Types of Play: The Importance of Schema Play
Do you ever wonder why your child is suddenly throwing everything they can get their tiny little hands on?! Well, not to worry. What you are seeing is “Schema Play” in action and, as frustrating as it can be, it is necessary for brain development.
Schematic play is what happens when infants, toddlers and young children show interest in repeated actions as they explore the world around them and are trying to make sense of how things work. These specific actions or behaviours are called “Schemas”. This type of play is very important to a child’s development. It is self-initiated and often spontaneous. Part of our role as educators at Umbrella is to observe, and then to provide materials and/or experiences as invitations for children to expand on and enhance these learning skill sets that are directly linked to the growth and strengthening of their cognition and overall brain development. You know the saying, “If at first, you don’t succeed, try, try again”? This is it!
Child development experts have identified various categories of schema play. The chart below highlights some common schemas that children explore. (Adapted from Children’s Lively Minds: Schema Theory Made Visible, Deb Curtis and Nadia Jabonets, Redleaf Press, June 2019.)
Moving objects from one place to another, transporting themselves or others.
– Carrying items from one place to another
– Filling up bins, containers, pockets, etc. to move items from one location to another
Combining materials, mixing things together.
- Using various materials to study the changes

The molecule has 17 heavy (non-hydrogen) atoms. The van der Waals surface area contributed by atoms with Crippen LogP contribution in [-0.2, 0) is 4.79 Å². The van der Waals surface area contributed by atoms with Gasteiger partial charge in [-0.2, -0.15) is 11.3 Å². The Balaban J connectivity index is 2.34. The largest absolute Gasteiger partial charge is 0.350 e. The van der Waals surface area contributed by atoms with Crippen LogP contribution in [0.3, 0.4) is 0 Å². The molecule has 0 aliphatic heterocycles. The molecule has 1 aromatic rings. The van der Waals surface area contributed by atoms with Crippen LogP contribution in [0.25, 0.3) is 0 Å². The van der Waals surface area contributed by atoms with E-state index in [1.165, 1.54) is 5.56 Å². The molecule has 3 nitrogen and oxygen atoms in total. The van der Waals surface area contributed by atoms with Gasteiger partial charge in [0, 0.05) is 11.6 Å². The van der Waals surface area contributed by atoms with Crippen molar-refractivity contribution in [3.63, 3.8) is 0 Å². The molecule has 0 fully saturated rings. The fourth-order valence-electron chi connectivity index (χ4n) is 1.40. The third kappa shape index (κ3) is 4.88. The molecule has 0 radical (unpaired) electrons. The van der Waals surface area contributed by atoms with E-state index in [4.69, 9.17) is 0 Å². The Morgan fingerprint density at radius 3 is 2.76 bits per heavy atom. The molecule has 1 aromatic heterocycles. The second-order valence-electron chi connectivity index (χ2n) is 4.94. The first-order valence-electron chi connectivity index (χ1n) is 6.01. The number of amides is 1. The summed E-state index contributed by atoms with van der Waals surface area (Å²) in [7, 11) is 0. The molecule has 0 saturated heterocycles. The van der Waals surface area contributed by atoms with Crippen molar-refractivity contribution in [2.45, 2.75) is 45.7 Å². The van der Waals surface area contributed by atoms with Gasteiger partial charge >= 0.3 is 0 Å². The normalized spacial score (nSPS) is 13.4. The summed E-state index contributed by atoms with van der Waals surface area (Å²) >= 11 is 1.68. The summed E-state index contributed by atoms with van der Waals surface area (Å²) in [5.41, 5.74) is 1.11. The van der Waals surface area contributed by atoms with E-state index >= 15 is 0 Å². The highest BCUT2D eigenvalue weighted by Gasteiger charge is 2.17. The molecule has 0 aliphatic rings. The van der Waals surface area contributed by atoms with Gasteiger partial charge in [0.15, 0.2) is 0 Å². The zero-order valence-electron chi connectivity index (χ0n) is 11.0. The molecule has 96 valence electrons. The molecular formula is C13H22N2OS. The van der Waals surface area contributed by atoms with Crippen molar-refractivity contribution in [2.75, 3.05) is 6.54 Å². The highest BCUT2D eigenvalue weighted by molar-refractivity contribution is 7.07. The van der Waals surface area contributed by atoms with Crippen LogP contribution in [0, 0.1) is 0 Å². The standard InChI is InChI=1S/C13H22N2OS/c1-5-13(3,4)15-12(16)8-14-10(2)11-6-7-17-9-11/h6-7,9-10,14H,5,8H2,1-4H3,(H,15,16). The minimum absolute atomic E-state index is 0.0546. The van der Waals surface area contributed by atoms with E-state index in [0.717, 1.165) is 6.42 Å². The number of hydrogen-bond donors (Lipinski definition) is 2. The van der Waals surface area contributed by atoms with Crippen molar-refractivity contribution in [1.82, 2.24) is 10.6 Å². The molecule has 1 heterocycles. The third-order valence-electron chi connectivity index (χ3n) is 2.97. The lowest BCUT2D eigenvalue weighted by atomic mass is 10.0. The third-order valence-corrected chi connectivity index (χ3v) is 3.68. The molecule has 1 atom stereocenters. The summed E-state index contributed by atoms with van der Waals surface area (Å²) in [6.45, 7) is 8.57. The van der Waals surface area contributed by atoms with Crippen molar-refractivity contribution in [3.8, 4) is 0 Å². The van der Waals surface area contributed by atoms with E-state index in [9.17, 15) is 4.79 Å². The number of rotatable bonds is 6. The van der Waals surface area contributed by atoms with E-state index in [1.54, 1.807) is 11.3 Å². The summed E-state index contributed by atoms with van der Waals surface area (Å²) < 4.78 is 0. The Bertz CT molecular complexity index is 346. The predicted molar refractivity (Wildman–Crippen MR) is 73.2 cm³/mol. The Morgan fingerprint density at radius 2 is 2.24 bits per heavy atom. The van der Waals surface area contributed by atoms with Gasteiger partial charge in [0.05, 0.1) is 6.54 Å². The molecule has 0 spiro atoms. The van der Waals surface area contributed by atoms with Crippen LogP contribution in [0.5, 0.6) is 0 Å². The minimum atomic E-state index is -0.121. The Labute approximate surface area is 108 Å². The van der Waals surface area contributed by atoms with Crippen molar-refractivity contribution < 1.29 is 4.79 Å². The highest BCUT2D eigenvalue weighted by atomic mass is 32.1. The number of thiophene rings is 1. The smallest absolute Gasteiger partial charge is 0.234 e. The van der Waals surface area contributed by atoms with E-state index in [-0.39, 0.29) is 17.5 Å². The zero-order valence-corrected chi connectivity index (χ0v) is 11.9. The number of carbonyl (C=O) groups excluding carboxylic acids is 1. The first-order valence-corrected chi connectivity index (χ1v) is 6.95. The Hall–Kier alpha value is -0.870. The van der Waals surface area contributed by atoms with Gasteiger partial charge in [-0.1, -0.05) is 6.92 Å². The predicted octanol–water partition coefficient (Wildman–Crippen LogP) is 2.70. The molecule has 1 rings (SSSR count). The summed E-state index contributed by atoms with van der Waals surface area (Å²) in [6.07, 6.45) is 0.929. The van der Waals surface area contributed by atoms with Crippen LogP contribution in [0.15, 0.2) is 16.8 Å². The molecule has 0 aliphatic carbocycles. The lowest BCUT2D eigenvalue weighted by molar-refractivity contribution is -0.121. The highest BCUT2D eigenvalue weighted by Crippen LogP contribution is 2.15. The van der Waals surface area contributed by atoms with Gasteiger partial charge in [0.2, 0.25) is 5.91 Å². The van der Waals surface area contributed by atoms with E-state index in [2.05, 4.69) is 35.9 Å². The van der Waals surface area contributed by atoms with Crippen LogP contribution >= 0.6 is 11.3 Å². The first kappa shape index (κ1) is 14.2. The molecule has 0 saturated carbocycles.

- Exploring with paint, water, sand, play dough, etc.
Propelling objects and themselves.
– Moving things through the air by throwing, dropping, rolling, running, swinging, pushing, pulling, launching, etc.
Connecting and Disconnecting
How things are linked together and their relationship with other objects.
– Joining things together, connecting and disconnecting objects
Rotation and Circularity
Things that rotate, spin, roll, twist and exploring circles and curves.
– Spinning objects and themselves
– Exploring wheels, knobs and things that turn, twist, roll
– Drawing curved lines and circles
Orientation and Perspective
Exploring different viewpoints.
– Getting into interesting positions (e.g. upside down, up high, down low, underneath)
– Looking through translucent objects, mirrors
Positioning and Ordering
Noticing similarities and differences, sorting and classifying objects and people.
– Arranging or lining up materials, objects, or themselves in a certain way
– Finding patterns
Enclosing and Enveloping
Covering up and containing items and themselves.
– Creating boundaries or borders around objects
– Filling containers
– Climbing into spaces
– Hiding objects
Our role as educators is to observe children as they engage in the various types of schema play and provide responsive opportunities for them to build upon and strengthen these developing cognitive functions of their brain. Whether the children are stacking, throwing, opening/closing, weaving things in and out or moving objects from one place to another, we will be sure to provide opportunities to support their interests.